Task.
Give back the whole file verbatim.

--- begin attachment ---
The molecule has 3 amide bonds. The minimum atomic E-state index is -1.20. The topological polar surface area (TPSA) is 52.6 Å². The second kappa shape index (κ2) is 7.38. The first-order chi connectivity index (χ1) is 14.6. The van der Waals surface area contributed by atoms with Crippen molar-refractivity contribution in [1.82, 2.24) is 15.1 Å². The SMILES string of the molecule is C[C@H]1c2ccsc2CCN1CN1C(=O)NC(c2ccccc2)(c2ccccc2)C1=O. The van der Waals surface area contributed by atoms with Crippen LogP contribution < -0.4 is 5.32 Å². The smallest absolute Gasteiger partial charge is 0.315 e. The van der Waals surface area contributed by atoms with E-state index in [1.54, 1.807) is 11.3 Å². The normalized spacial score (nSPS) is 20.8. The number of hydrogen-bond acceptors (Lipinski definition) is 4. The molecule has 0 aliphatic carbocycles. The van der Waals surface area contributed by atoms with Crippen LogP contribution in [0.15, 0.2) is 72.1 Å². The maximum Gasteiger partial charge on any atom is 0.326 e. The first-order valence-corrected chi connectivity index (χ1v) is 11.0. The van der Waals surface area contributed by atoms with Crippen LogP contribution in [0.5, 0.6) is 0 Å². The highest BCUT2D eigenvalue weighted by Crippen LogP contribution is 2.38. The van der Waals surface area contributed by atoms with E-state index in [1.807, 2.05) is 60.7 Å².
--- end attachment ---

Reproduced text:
The molecule has 3 amide bonds. The minimum atomic E-state index is -1.20. The topological polar surface area (TPSA) is 52.6 Å². The second kappa shape index (κ2) is 7.38. The first-order chi connectivity index (χ1) is 14.6. The van der Waals surface area contributed by atoms with Crippen molar-refractivity contribution in [1.82, 2.24) is 15.1 Å². The SMILES string of the molecule is C[C@H]1c2ccsc2CCN1CN1C(=O)NC(c2ccccc2)(c2ccccc2)C1=O. The van der Waals surface area contributed by atoms with Crippen LogP contribution < -0.4 is 5.32 Å². The smallest absolute Gasteiger partial charge is 0.315 e. The van der Waals surface area contributed by atoms with E-state index in [1.54, 1.807) is 11.3 Å². The normalized spacial score (nSPS) is 20.8. The number of hydrogen-bond acceptors (Lipinski definition) is 4. The molecule has 0 aliphatic carbocycles. The van der Waals surface area contributed by atoms with Crippen LogP contribution in [0.15, 0.2) is 72.1 Å². The maximum Gasteiger partial charge on any atom is 0.326 e. The first-order valence-corrected chi connectivity index (χ1v) is 11.0. The van der Waals surface area contributed by atoms with Crippen LogP contribution in [0.5, 0.6) is 0 Å². The highest BCUT2D eigenvalue weighted by Crippen LogP contribution is 2.38. The van der Waals surface area contributed by atoms with E-state index in [1.807, 2.05) is 60.7 Å².